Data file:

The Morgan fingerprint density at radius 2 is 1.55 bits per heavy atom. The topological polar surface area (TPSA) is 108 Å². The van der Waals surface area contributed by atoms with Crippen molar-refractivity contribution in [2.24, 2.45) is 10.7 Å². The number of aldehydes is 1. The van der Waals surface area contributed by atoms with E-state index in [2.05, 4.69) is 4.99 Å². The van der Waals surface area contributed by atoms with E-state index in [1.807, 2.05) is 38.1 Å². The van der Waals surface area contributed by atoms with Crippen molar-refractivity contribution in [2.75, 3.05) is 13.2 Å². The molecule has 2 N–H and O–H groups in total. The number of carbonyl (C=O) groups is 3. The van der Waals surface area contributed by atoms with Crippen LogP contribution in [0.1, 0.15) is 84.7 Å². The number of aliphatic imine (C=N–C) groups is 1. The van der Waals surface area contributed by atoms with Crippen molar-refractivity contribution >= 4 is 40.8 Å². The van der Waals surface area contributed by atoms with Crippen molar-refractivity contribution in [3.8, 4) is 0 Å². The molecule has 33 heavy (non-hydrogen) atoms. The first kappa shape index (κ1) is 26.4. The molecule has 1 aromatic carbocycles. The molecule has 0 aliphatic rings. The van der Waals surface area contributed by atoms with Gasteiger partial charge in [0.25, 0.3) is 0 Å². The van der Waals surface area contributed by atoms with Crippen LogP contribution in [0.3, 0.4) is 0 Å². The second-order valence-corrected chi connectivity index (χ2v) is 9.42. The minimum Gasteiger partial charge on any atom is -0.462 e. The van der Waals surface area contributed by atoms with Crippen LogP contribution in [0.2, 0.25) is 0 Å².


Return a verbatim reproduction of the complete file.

The Morgan fingerprint density at radius 2 is 1.55 bits per heavy atom. The topological polar surface area (TPSA) is 108 Å². The van der Waals surface area contributed by atoms with Crippen molar-refractivity contribution in [2.24, 2.45) is 10.7 Å². The number of aldehydes is 1. The van der Waals surface area contributed by atoms with E-state index in [2.05, 4.69) is 4.99 Å². The van der Waals surface area contributed by atoms with E-state index in [1.807, 2.05) is 38.1 Å². The van der Waals surface area contributed by atoms with Crippen molar-refractivity contribution in [2.75, 3.05) is 13.2 Å². The molecule has 2 N–H and O–H groups in total. The number of carbonyl (C=O) groups is 3. The van der Waals surface area contributed by atoms with Crippen LogP contribution in [0.1, 0.15) is 84.7 Å². The number of aliphatic imine (C=N–C) groups is 1. The van der Waals surface area contributed by atoms with Crippen molar-refractivity contribution >= 4 is 40.8 Å². The van der Waals surface area contributed by atoms with Crippen molar-refractivity contribution in [3.8, 4) is 0 Å². The molecule has 33 heavy (non-hydrogen) atoms. The first kappa shape index (κ1) is 26.4. The molecule has 1 aromatic carbocycles. The molecule has 0 aliphatic rings. The van der Waals surface area contributed by atoms with Gasteiger partial charge in [0.25, 0.3) is 0 Å². The van der Waals surface area contributed by atoms with Crippen LogP contribution in [0.3, 0.4) is 0 Å². The second-order valence-corrected chi connectivity index (χ2v) is 9.42. The minimum Gasteiger partial charge on any atom is -0.462 e. The van der Waals surface area contributed by atoms with Crippen LogP contribution in [0.2, 0.25) is 0 Å².